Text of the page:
Companies imported, sold vehicles in violation of Clean Air Act, feds say

Publish Date: 
Jan 7, 2014
By Holly J. Wagner

DALLAS, Texas - Federal authorities have charged a group of Dallas-based companies and their owner with importing more than 24,000 vehicles from several foreign manufacturers without proper documentation.  

According to a consent decree filed this week, the companies and their owner must stop importing the vehicles or follow a comprehensive compliance plan to settle Clean Air Act (CAA) violations stemming from the alleged illegal import of more than 24,167 highway motorcycles and recreational vehicles without proper documentation, the Department of Justice and the U.S. Environmental Protection Agency (EPA) announced Jan. 6. The owner also must pay a $120,000 civil penalty, the agencies said. 

Federal authorities allege that 

Savoia, BMX Imports and BMX Trading, and their owner, Terry Zimmer, imported vehicles through the Port of Long Beach in California, then sold them online and from a retail site in Dallas.

Authorities say the vehicles were sold under the brand names of Peace, Lifan, Buyang, Bashan, Huansong, Wangli, JCL and Xinyang.

The settlement requires that the companies either certify that they are no longer engaging in CAA-regulated activities or follow a comprehensive plan over the next five years that would include regular vehicle inspections, emissions testing and other measures to ensure compliance at various stages of purchasing, importing and selling vehicles.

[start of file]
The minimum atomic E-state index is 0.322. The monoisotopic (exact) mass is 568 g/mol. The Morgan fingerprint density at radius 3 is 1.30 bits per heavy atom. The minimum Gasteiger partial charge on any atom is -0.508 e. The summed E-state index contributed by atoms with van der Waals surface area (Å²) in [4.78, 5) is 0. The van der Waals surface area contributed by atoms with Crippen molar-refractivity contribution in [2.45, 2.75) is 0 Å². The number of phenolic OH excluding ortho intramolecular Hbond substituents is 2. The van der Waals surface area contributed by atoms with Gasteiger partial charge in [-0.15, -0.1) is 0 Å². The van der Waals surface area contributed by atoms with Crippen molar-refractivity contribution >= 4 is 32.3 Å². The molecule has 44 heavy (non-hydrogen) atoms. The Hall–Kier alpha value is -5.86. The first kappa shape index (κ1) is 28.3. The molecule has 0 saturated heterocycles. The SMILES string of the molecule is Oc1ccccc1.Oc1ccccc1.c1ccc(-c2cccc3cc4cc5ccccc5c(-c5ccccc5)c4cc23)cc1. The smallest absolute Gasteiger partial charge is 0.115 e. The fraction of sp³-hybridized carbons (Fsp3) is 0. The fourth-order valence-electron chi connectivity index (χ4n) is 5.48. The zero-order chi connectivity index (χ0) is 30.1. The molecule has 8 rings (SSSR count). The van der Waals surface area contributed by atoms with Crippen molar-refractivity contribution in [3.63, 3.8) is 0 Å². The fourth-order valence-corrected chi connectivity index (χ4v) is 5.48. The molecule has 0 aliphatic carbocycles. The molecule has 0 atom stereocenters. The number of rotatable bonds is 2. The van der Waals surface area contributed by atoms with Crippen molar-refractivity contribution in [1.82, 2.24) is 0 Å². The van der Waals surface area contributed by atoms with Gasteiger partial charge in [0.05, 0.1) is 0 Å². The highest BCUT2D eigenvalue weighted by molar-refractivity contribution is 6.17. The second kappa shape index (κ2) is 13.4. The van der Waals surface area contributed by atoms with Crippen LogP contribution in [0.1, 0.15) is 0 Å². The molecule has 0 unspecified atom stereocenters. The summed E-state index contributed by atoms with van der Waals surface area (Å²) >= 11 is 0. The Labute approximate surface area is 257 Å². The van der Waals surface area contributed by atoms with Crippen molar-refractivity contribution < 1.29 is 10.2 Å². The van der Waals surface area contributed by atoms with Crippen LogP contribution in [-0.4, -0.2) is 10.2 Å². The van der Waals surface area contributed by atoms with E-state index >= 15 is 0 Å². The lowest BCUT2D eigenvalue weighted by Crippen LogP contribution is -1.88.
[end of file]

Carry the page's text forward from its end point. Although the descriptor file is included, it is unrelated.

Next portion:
In addition, the companies are required to export or destroy 115 of their current vehicles that have catalytic converters or carburetors which do not adhere to the certificate of conformity that they submitted to EPA. The purpose of the certificate of conformity is to demonstrate that vehicles or engines meet applicable federal emission standards.

EPA said it discovered the alleged violations through inspections at Long Beach and other U.S. ports of entry, and through information provided by the companies. EPA’s investigation showed that about 11,000 of the imported vehicles were not covered by an EPA certificate of conformity, which means that EPA is unable to confirm that the emissions from these vehicles meet federal standards. 

Other violations concern the sale of about 23,000 vehicles without the required emissions warranty and about 500 vehicles that did not have proper emission control labels.
The CAA requires that all vehicles have certification, warranty and labeling before being imported or sold in the U.S.

“Importers of foreign-made vehicles and engines must comply with the same Clean Air Act requirements that apply to those selling domestic products,” said Robert G. Dreher, acting Assistant Attorney General for the Justice Department’s Environment and Natural Resources Division. “We will continue to vigorously enforce the law to ensure that imported vehicles and engines comply with U.S. laws so that American consumers get environmentally sound products and violators do not gain an unfair economic advantage.”

The consent decree, lodged Jan. 6 in the United States District Court for the Northern District of Texas, is subject to a 30-day public comment period and court approval. It is available for review at

More information on the settlement is available at